The lump may not be an emergency, but it should be tested.(Photo: Flickr/Paul J Everett)
Q: My 5-year-old Yorkie has a hard bump on his back. When I took him to the vet last month, she said that I shouldn't worry about it. Now it feels like it's getting bigger. He isn't acting any differently than normal. The bump is under the skin, but hair is growing on it and it just looks like the kind of pimple that humans get under the skin. Should I be worried?
A: Unfortunately without some simple tests there is no way to ever be sure it is not a tumor. It may be nothing more than a cyst or a little fatty lipoma, but again there is no way to be sure yet. One of the biggest mistakes we can make is not having a lump tested until it is too late.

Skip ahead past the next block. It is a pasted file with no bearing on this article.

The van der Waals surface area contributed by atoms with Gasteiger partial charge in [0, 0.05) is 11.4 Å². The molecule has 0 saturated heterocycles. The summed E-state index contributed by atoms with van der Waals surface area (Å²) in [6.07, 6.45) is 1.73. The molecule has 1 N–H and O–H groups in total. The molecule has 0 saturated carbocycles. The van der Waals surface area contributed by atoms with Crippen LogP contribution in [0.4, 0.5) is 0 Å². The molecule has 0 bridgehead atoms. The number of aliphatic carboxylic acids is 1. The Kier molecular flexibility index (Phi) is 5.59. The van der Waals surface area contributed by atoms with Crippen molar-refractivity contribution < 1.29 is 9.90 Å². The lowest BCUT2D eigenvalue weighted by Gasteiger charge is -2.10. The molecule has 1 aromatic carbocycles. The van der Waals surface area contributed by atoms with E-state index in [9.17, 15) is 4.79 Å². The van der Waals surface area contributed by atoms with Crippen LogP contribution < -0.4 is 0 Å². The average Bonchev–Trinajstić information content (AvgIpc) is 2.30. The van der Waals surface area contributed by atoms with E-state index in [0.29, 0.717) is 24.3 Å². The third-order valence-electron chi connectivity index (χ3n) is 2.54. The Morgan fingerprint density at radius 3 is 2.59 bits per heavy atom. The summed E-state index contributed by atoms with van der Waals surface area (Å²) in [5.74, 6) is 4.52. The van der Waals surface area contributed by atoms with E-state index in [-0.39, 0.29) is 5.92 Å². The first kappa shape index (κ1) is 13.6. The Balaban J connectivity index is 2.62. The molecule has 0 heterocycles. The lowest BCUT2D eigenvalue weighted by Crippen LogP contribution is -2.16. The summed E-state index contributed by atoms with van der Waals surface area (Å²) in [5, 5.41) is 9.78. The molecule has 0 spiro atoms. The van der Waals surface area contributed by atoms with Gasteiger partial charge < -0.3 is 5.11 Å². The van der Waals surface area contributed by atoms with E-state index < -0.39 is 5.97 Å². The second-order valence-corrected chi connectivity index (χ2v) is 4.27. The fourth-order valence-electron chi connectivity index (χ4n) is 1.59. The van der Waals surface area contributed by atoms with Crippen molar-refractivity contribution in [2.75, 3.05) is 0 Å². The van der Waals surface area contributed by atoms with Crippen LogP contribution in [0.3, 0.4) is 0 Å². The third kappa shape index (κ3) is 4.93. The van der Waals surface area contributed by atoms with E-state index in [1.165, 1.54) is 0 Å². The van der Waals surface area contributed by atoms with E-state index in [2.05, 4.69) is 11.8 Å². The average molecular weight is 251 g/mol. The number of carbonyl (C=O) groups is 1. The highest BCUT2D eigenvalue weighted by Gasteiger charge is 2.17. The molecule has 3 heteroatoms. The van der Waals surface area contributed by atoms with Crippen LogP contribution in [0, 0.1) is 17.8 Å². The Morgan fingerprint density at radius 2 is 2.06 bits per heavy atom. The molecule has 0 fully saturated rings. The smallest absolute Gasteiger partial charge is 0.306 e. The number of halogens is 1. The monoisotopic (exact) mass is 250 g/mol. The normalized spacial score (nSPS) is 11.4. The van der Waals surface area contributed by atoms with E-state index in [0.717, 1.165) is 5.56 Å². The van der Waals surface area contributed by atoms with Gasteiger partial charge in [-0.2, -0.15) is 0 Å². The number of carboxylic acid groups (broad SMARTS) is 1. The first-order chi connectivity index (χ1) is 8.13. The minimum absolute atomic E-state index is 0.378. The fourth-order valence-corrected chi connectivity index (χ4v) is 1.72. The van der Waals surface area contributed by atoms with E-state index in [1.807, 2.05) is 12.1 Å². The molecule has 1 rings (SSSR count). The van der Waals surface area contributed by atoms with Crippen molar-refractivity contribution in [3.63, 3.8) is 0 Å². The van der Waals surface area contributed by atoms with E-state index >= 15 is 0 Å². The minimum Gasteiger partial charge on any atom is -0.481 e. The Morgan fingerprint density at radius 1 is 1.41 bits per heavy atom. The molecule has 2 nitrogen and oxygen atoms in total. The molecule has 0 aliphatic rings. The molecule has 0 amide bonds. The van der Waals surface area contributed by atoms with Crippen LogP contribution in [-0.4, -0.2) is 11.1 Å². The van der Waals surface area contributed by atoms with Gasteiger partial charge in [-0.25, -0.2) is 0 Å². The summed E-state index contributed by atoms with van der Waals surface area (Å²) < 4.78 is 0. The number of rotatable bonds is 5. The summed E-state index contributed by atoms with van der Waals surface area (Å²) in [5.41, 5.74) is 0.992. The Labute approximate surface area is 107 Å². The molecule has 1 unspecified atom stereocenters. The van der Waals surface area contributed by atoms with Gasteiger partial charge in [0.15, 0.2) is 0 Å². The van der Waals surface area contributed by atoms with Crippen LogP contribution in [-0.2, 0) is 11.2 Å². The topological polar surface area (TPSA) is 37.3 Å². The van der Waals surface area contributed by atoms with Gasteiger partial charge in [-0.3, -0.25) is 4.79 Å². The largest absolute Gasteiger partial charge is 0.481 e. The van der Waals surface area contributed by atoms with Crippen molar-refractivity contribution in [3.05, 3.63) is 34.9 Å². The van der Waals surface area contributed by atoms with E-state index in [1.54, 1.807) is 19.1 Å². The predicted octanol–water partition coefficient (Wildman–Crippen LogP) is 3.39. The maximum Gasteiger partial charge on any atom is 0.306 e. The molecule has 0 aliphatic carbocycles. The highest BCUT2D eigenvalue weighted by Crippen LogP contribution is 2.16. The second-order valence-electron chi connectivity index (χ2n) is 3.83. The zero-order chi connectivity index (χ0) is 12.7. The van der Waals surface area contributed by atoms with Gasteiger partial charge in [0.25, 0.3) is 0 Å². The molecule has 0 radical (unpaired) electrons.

Since this seems to have grown I would suggest having this looked at by the vet again and some testing done. Your vet can start with a very inexpensive test called a FNA (Fine Needle Aspirant). This is where they remove a few cells from the lump with a needle. This is not painful and does not require anesthesia. Once the cells are aspirated form the lump they are then sprayed on a slide and stained for viewing under the microscope. Most vets can read these slides, but you always have the option to send it to a pathologist. In most cases they can tell what this is by the types of cells present.
Once you know what types of cells are present then with the assistance of your vet you can make a better decision on whether this is something that needs to be removed or just watched.
-- Answer from Candy R., a veterinary technician on JustAnswer.
Daily Answer is excerpted from the JustAnswer archives and features information provided by a Expert on JustAnswer.